Black History Month: Aylesbury's Errol Lewis reveals how he became the first black recruit for Royal Green Jackets

Errol Joe Lewis was the first black recruit for the Royal Green Jackets and has lived a fascinating life.

Friday, 9th October 2020, 10:36 am
Errol with the Royal Green Jackets

Errol Lewis was the first black person in aylesbury to join the Royal Green Jackets, also known as Ox and Bucks.

Errol Lewis was born in Barbados on the 12th of September 1941, in a village called Gays St Peter's.

He said it was a tranquil upbringing, and a great place to grow up where locals used to play gully cricket in the sunshine, and live a typical island life.

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Errol Lewis

Educated at Bellplain School in St Andrew, his father came over to England in 1956 to work at Nestles in Aylesbury.

There used to be a factory in Aylesbury which made condensed milk, which was popular during the period. The factory was built in 1875.

A year later, Errol's mother Eileen followed where she became a domestic nurse at Stoke Mandeville.

Errol was one of 12 children from Joseph and Eileen. He was the oldest child.

Errol Lewis at home

In 1959, Errol arrived in the UK via ship, via Italy, the very same route his parents had taken.

National Service had ended in 1960, but Errol signed up for the Army because he wanted to serve Great Britain.

From 1 January 1949, healthy males 17 to 21 years old were expected to serve in the armed forces for 18 months, and remain on the reserve list for four years.

Errol said: "I was the first black person to join the Royal Green Jackets as a regular. I was excited at the prospect of serving Britain but uncertain about the future. Britain's army was involved in a few conflicts across the globe and we just didn't know where we'd be sent.

"National service had just come to an end, but I knew it was the job for me."

Errol joined up on 14 November, 1960.

And despite a three month wait while his battalion filled out with enough numbers to be deployed, he would soon enough be on his way to Borneo after a three month training period at Knook Camp in Warminister.

In 1962, northern Borneo consisted of the British protectorate of Brunei and the colonies of Sarawak and North Borneo (later known as Sabah). The rest of the island was made up of the Indonesian provinces of Kalimantan.

Britain hoped to incorporate Brunei, Sarawak and North Borneo - all close to independence at that time - into the Federation of Malaysia, along with Singapore and the states of the Malayan Peninsula.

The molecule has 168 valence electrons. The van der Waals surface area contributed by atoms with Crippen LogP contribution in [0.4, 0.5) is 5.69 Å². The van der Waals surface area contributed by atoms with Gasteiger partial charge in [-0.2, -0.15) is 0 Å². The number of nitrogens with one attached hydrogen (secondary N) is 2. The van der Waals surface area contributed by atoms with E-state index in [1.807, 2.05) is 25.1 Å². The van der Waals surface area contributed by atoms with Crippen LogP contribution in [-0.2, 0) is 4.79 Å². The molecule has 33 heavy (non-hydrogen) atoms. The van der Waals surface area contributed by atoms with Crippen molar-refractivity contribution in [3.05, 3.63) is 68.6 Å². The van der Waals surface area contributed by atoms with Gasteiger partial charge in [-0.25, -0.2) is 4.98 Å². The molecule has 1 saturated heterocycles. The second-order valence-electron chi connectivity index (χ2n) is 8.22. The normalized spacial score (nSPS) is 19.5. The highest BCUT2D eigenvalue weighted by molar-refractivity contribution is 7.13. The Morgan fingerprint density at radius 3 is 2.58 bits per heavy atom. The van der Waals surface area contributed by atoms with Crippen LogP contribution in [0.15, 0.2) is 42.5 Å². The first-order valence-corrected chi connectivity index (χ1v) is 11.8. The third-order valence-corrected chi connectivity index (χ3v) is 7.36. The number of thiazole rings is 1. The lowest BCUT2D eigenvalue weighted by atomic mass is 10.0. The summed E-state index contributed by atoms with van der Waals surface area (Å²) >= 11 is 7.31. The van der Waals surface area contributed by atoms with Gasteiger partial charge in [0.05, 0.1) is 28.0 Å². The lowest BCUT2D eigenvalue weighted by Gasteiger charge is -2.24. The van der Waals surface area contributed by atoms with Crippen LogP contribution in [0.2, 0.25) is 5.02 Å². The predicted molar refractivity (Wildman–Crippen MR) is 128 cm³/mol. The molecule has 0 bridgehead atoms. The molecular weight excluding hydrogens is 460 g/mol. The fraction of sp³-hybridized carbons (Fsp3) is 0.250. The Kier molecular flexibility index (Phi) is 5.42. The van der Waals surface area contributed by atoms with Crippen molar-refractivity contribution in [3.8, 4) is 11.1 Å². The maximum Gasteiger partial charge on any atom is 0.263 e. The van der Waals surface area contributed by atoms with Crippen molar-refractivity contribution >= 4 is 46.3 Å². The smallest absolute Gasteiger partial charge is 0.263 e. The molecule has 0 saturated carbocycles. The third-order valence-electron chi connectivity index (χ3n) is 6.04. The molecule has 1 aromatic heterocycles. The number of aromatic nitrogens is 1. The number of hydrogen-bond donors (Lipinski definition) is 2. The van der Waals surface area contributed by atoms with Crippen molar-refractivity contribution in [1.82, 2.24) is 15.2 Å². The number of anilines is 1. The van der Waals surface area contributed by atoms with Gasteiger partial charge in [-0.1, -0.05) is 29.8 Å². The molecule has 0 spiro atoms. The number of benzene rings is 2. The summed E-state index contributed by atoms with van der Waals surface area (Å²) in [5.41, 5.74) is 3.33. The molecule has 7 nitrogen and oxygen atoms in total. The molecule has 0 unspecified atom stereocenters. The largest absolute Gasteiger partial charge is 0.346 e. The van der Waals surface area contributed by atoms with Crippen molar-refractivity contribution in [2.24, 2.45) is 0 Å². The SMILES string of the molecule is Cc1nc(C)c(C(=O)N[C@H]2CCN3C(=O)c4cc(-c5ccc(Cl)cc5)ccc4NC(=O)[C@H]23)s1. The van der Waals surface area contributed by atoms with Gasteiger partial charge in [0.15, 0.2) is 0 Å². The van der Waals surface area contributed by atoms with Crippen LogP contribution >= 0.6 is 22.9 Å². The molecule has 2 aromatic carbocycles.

However, President Sukarno of Indonesia was wary of continued British influence in the region. He wanted to extend Indonesian control on the island by adding these territories to the rest of Kalimantan.

The two powers went to War, and Erol would find himself right in the middle of fighting.

He was flown out to Penang, then Thailand, then back to Brunei where British troops clashed with Insonesian forces.

Errol said: "There was fighting and gunfire as soon as we arrived in Brunei.

"It was scary place to be. When we arrived in Brunei there was gunfire, and as we took the road to the jungle the roads were littered with dead bodies. It was a truly awful time but we were there to do a job."

Errol spent his first Christmas abroad out in the Borneo Jungle, but maintained a sense of pride about his identity as one the first Bajan's to fight for Britain as a Royal Green Jacket.

'It filled me with an immense amount of pride" he said.

"Being in the army, you have no choice. When you are told to go, you have to go. We just did what we told.

"I went from relaxing at the weekend in Thailand, testing out radios to the thick of war in Borneo's dense jungles."

He eventually returned to England in 1965 when the Royal Green Jacket's work was done, but not before a short period in Hong Kong where he was shown the amazing sights of the peninsular, including the infamous Susie Wong Bar in Hong Kong.

In 1965 Errol was deployed to Berlin, as the Cold War was beginning to heat up as the city was divided into the American, Russian, French and British Section - divided by the infamous Berlin Wall.

Errol said: "It was an exciting city, with lots going on. Obviously there were flash points at the wall, with people escaping all the time but you did what you had to do to keep safe and happy.

"All things considered, I had a really easy job while I was out there. I was a driving instructor. I had an easy job while the others were all out on exercise.

"We were just trying to keep the peace. At that time if another global conflict was going to happen, it would have started in Berlin.

"I only had 18 months left on my army contract so wanted to keep my head down."

After Berlin Errol came back to Aylesbury, where he worked at Rivets before moving to Hazell, Watson and Viney until it closed down.

Errol married his wife Linda in Aylesbury 1st November 1974 and have been married for 46 years

He has family members well known in the Aylesbury community, including his grandson UK rapper Amari Jamz and daughter, local activist Hannah lewis who lead over a thousand people Aylesbury during the Black Lives Matter March.